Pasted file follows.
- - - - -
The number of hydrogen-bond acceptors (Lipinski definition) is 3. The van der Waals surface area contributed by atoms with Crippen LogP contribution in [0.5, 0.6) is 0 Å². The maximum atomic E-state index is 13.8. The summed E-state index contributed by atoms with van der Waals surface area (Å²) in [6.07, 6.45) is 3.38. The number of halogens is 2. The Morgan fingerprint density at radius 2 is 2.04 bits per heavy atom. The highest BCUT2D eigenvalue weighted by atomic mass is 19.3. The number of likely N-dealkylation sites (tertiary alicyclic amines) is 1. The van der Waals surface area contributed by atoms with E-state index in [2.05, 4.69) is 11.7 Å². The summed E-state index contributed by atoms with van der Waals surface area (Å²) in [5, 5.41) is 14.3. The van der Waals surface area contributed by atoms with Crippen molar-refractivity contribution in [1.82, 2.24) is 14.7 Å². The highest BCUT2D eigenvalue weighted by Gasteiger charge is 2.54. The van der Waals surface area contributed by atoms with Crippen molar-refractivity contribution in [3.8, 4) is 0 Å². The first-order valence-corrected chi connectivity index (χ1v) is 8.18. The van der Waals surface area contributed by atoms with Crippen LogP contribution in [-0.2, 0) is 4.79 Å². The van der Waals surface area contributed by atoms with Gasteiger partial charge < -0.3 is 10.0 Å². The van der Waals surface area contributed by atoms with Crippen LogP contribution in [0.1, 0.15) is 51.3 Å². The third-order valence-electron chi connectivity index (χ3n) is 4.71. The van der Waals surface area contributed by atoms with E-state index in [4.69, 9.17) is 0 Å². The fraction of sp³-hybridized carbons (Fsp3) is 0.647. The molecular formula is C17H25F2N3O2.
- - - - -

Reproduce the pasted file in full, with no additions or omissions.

The number of hydrogen-bond acceptors (Lipinski definition) is 3. The van der Waals surface area contributed by atoms with Crippen LogP contribution in [0.5, 0.6) is 0 Å². The maximum atomic E-state index is 13.8. The summed E-state index contributed by atoms with van der Waals surface area (Å²) in [6.07, 6.45) is 3.38. The number of halogens is 2. The Morgan fingerprint density at radius 2 is 2.04 bits per heavy atom. The highest BCUT2D eigenvalue weighted by atomic mass is 19.3. The number of likely N-dealkylation sites (tertiary alicyclic amines) is 1. The van der Waals surface area contributed by atoms with E-state index in [2.05, 4.69) is 11.7 Å². The summed E-state index contributed by atoms with van der Waals surface area (Å²) in [5, 5.41) is 14.3. The van der Waals surface area contributed by atoms with Crippen molar-refractivity contribution in [1.82, 2.24) is 14.7 Å². The highest BCUT2D eigenvalue weighted by Gasteiger charge is 2.54. The van der Waals surface area contributed by atoms with Crippen molar-refractivity contribution in [3.8, 4) is 0 Å². The first-order valence-corrected chi connectivity index (χ1v) is 8.18. The van der Waals surface area contributed by atoms with Crippen LogP contribution in [-0.2, 0) is 4.79 Å². The van der Waals surface area contributed by atoms with Gasteiger partial charge < -0.3 is 10.0 Å². The van der Waals surface area contributed by atoms with Crippen LogP contribution in [0.1, 0.15) is 51.3 Å². The third-order valence-electron chi connectivity index (χ3n) is 4.71. The van der Waals surface area contributed by atoms with E-state index in [4.69, 9.17) is 0 Å². The fraction of sp³-hybridized carbons (Fsp3) is 0.647. The molecular formula is C17H25F2N3O2.